That’s it for now! Happy gardening, everyone!


Green on the inside

June 4, 2009

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I often talk about the myriad ways we can green our lifestyles — drinking tap water from a reusable stainless steel bottle (although, I actually just switched from my aluminum Sigg to a Kleen Kanteen after learning that the company still won’t reveal what they line their bottles with, but that’s a whole other story), changing lightbulbs to CFLs (well, technically we should be moving towards LEDs because there have been some sketchy reports about the mercury and whatnot in CFLs and personally I hate the glare that fluorescent bulbs give off, so the only CFLs in my house are either outside or in a closet), or … wait… I forget what I was trying to say.

Oh yeah! My point is: It’s all very well to make these external changes, but it’s just as important to be green on the inside. We should be thinking about our actions, of course, but we also need to think about what we put into our bodies. If you want to follow this green-on-the-inside advice in the literal sense, I highly recommend Meghan’s green smoothie cleanse, which starts this weekend. This is NOT one of those sketchy juice fasts or lemonade-and-cayenne-pepper detoxes, and it doesn’t involve endless weeks upon endless weeks of cabbage soup. It’s actually pretty simple: You just make a series of smoothies for a few days that are loaded with healthy vegetables — no protein powders. You can download an incredibly thorough tutorial about why these smoothies are so beneficial to your skin, heart, immune system, etc., and Meghan will even be Twittering (or tweeting… whatever) support for everyone along the way.

But what I think is extra great about this particular cleanse — and this comes from someone who is pretty much anti-cleansing; in fact, anti-anything that screws with my routine or prevents me from drinking red wine — is that it’s garbage-free, which makes it green on entirely different level. All of the ingredients are whole foods like kale, spinach and parsley, which can be purchased in the produce aisle of your nearest grocery store or farmer’s market with no packaging whatsoever; and if you want to take the smoothie out with you to work or to a picnic, you can pour it into a reusable cup or bottle. Everything you don’t throw into the blender can go into the compost bin.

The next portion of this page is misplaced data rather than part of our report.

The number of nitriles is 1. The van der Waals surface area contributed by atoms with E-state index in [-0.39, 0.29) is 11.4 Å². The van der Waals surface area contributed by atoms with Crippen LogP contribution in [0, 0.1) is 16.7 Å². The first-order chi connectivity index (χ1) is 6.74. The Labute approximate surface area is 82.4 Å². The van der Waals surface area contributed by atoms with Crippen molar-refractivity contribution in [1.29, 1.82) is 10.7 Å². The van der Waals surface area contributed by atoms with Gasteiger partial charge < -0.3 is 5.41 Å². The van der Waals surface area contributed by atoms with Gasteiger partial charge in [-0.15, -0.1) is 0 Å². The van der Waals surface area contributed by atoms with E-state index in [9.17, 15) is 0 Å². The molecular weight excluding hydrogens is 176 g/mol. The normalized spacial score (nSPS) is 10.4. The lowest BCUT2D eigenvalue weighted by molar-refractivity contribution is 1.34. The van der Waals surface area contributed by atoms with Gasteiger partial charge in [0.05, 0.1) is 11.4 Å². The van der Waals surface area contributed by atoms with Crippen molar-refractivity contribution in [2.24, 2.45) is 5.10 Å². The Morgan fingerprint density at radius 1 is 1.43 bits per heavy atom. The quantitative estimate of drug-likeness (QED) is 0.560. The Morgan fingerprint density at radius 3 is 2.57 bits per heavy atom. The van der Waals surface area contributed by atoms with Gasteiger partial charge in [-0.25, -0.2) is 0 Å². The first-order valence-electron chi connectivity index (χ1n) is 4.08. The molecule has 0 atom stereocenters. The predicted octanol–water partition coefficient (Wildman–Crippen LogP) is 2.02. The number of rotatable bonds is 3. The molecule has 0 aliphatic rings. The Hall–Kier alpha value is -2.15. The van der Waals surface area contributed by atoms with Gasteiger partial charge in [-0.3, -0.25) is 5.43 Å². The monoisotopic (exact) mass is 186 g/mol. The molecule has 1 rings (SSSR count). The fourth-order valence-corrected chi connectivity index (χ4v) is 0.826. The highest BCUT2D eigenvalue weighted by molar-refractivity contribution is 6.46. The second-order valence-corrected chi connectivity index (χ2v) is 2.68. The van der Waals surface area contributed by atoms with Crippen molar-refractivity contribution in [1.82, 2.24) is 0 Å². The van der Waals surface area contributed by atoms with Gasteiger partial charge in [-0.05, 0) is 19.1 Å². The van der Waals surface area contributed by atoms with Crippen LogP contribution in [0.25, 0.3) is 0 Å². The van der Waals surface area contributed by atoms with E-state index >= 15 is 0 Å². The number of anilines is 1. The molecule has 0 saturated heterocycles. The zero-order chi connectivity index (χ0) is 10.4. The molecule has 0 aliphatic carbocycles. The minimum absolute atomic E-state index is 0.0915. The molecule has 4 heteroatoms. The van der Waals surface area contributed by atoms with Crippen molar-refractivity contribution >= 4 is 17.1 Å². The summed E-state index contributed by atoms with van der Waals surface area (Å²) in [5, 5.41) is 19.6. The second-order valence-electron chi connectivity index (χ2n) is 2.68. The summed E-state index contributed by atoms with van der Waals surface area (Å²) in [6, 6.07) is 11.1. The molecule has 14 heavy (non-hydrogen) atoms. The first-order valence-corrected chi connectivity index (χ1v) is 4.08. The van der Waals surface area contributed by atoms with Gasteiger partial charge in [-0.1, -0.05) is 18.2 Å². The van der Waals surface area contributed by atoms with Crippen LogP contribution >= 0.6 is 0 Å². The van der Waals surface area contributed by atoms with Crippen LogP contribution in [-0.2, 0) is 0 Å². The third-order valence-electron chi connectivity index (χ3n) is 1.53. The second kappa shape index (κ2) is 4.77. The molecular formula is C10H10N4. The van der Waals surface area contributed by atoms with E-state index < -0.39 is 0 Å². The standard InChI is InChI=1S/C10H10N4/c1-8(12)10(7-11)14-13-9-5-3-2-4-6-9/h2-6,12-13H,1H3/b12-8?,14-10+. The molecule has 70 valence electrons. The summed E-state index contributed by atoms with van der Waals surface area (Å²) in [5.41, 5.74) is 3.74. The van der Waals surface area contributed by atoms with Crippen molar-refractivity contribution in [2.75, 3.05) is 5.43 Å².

Even if you don’t sign up for this, it’s kind of fun to take at least one day a week and try to create no garbage whatsoever, especially when it comes to food. Some items are always difficult to purchase without reams of plastic attached (I’m thinking of berries, in particular, which come in those unrecyclable cases), but this is actually the perfect excuse to go out and get a blueberry bush for the garden. My boy and I got one a few days ago and named it Boris. I’ll keep you updated on its vital stats.

Speaking of packaging, I will say this: Sometimes it’s unavoidable, so don’t beat yourself up over the occasional indulgence — after all, even Meg and I will succumb to certain food or enviro vices at times. For instance, at a friend’s wedding recently, we both got a little peckish before dinner, and in unison reached into our purses and pulled out two food bars. Here’s the photographic documentation:

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Admittedly, they were both raw, unprocessed, preservative-free, [insert a few other hippie-and-nutritionist-friendly terms here] food bars, so it wasn’t as though we were secretly noshing on Cheetos. But still, my aim is to be at least 90% on-target with all my green goals and values, so although I allow the occasional pre-packaged nonsense, I always try to make up for it with something like a garbage-free weekend.

With that, happy cleansing! Or just happy green-eating and garbage-minimizing in general! There’s no such thing as too much loose, organic kale, people… no such thing…